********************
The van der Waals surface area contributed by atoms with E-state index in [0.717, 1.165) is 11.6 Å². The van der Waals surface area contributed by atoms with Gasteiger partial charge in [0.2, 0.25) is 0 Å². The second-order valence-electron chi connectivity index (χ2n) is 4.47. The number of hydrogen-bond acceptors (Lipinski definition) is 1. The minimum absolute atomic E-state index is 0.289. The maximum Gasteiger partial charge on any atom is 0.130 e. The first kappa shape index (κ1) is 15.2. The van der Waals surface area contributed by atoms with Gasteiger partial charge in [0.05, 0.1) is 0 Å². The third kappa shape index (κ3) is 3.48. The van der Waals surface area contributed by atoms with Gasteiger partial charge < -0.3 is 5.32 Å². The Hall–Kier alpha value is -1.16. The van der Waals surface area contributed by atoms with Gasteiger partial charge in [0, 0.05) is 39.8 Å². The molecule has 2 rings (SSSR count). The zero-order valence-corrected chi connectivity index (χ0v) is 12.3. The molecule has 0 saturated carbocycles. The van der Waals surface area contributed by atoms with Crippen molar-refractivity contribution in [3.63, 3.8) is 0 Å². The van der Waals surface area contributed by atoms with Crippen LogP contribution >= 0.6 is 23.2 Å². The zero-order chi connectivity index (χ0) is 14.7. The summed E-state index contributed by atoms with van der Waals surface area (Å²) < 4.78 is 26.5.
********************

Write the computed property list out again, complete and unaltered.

The van der Waals surface area contributed by atoms with E-state index in [0.717, 1.165) is 11.6 Å². The van der Waals surface area contributed by atoms with Gasteiger partial charge in [0.2, 0.25) is 0 Å². The second-order valence-electron chi connectivity index (χ2n) is 4.47. The number of hydrogen-bond acceptors (Lipinski definition) is 1. The minimum absolute atomic E-state index is 0.289. The maximum Gasteiger partial charge on any atom is 0.130 e. The first kappa shape index (κ1) is 15.2. The van der Waals surface area contributed by atoms with Gasteiger partial charge in [0.05, 0.1) is 0 Å². The third kappa shape index (κ3) is 3.48. The van der Waals surface area contributed by atoms with Gasteiger partial charge < -0.3 is 5.32 Å². The Hall–Kier alpha value is -1.16. The van der Waals surface area contributed by atoms with Gasteiger partial charge in [0, 0.05) is 39.8 Å². The molecule has 2 rings (SSSR count). The zero-order valence-corrected chi connectivity index (χ0v) is 12.3. The molecule has 0 saturated carbocycles. The van der Waals surface area contributed by atoms with Crippen molar-refractivity contribution in [3.63, 3.8) is 0 Å². The van der Waals surface area contributed by atoms with Crippen LogP contribution >= 0.6 is 23.2 Å². The zero-order chi connectivity index (χ0) is 14.7. The summed E-state index contributed by atoms with van der Waals surface area (Å²) < 4.78 is 26.5.